As parents, the subject of sleep and babies is a wondrous, often baffling one. “How can a baby consistently wake up at the most perplexing times?” It’s something we can spend hours over-analysing. “Teething?” Potentially. “Developmental milestones?” Could be. “Body temperature?” Anything’s possible.
However, while these may be some of the reasons for disturbed slumber, there are some other things you should know about your baby's sleep. All of which can help you understand how and why they’re sleeping (or not sleeping!) in a certain way.
Our guest blogger Talya from Motherhood: The Real Deal takes us through them.
1. Babies can look fully asleep, even when they’re not
That blissful moment has arrived. Your baby has closed their eyes, you quietly creep over to the cot and ever-so gently put them down. But, before you can leave their eyes have pinged open and they’re crying like you have committed the world's worst travesty.
Why does that happen? Because babies do a very good job at looking like they’re fast asleep, when they’re only sleeping lightly. To make sure they’re in a really deep sleep, wait an extra 20 minutes after they nod off before you put them down.
2. Babies have shorter sleep cycles than adults
While the average adult sleep cycle lasts 90 minutes, a baby's is 50-60 minutes, meaning they have the potential to awake every hour or so. Thankfully, as they get older, their sleep cycles lengthen.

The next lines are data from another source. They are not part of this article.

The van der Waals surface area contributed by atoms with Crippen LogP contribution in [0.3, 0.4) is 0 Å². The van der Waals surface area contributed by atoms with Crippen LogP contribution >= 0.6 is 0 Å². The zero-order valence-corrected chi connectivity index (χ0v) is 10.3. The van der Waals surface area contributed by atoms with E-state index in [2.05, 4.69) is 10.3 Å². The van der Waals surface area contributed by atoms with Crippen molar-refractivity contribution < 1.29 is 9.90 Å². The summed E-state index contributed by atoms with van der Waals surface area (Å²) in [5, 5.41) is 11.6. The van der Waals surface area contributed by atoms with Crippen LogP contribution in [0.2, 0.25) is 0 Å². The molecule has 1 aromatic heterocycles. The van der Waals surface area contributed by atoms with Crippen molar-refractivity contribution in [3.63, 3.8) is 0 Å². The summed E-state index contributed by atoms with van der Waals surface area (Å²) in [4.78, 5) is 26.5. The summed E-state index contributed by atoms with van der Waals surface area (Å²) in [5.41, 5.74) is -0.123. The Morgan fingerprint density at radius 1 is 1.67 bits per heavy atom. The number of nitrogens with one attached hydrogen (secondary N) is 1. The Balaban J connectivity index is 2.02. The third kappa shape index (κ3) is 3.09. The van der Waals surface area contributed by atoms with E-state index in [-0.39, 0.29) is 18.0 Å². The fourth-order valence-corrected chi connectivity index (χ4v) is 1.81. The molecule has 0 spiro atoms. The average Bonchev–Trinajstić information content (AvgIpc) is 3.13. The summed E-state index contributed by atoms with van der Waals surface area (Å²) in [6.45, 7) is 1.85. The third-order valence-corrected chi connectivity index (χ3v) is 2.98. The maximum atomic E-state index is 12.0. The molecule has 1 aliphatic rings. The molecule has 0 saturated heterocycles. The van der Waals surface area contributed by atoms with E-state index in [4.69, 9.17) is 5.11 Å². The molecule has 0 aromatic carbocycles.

Newborns however spend more time in deep sleep. This is why at about four months you may see a sudden shift in your baby's sleep habits with more waking as they become lighter sleepers. They can also become more aware of sensations and stimuli.
3. Babies spend much less time in deep sleep
Your baby has more Rapid Eye Movement (REM) sleep - otherwise known as active sleep - than you. However, despite spending most of their time in REM sleep, it’ believed that children are dreamless for the first few years of life. Instead REM sleep's main purpose in babies is to stimulate their brain, create new pathways and to assist in healthy neurological development.
4. Baby's light sleep is crucial
Babies can't protect themselves so the way they sleep is vital. Being a light sleeper means that they can wake easily when they need to consume the additional calories they require to grow, or communicate that they’re too hot or too cold.
5. Your baby's sleep (or lack of) starves you of how much sleep?!
OK, so losing sleep because of your baby isn’t exactly a huge surprise or something you didn't know. But; if you’ve ever wondered exactly how much your little screamer is denying you, well the results are in.
A new baby typically results in 400-750 hours lost sleep for parents in the first year! (Huffington Post)
And finally, if you’re someone who’s bundle of joy’s making them lose hundreds of hours of sleep then rest easy because you’re in good company. Parents have been dealing with this since the beginning of time and will continue to do so for many centuries to come!